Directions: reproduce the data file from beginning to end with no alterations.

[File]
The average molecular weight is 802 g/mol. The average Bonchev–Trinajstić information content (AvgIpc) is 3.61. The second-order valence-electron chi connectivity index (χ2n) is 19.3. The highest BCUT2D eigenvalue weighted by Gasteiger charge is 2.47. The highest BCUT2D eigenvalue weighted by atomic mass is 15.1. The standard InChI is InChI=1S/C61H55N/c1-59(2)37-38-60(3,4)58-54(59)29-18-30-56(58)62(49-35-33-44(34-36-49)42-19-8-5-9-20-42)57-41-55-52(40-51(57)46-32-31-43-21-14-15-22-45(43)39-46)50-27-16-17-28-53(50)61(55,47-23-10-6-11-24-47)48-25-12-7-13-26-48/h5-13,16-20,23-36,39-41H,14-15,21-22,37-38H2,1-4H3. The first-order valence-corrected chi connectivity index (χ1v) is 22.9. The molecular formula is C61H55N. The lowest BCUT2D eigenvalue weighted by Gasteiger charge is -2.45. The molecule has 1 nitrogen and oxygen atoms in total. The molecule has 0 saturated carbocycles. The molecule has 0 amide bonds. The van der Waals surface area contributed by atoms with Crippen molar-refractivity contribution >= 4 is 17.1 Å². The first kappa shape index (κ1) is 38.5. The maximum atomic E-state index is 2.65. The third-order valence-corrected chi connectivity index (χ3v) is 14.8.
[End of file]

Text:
The average molecular weight is 802 g/mol. The average Bonchev–Trinajstić information content (AvgIpc) is 3.61. The second-order valence-electron chi connectivity index (χ2n) is 19.3. The highest BCUT2D eigenvalue weighted by Gasteiger charge is 2.47. The highest BCUT2D eigenvalue weighted by atomic mass is 15.1. The standard InChI is InChI=1S/C61H55N/c1-59(2)37-38-60(3,4)58-54(59)29-18-30-56(58)62(49-35-33-44(34-36-49)42-19-8-5-9-20-42)57-41-55-52(40-51(57)46-32-31-43-21-14-15-22-45(43)39-46)50-27-16-17-28-53(50)61(55,47-23-10-6-11-24-47)48-25-12-7-13-26-48/h5-13,16-20,23-36,39-41H,14-15,21-22,37-38H2,1-4H3. The first-order valence-corrected chi connectivity index (χ1v) is 22.9. The molecular formula is C61H55N. The lowest BCUT2D eigenvalue weighted by Gasteiger charge is -2.45. The molecule has 1 nitrogen and oxygen atoms in total. The molecule has 0 saturated carbocycles. The molecule has 0 amide bonds. The van der Waals surface area contributed by atoms with Crippen molar-refractivity contribution >= 4 is 17.1 Å². The first kappa shape index (κ1) is 38.5. The maximum atomic E-state index is 2.65. The third-order valence-corrected chi connectivity index (χ3v) is 14.8.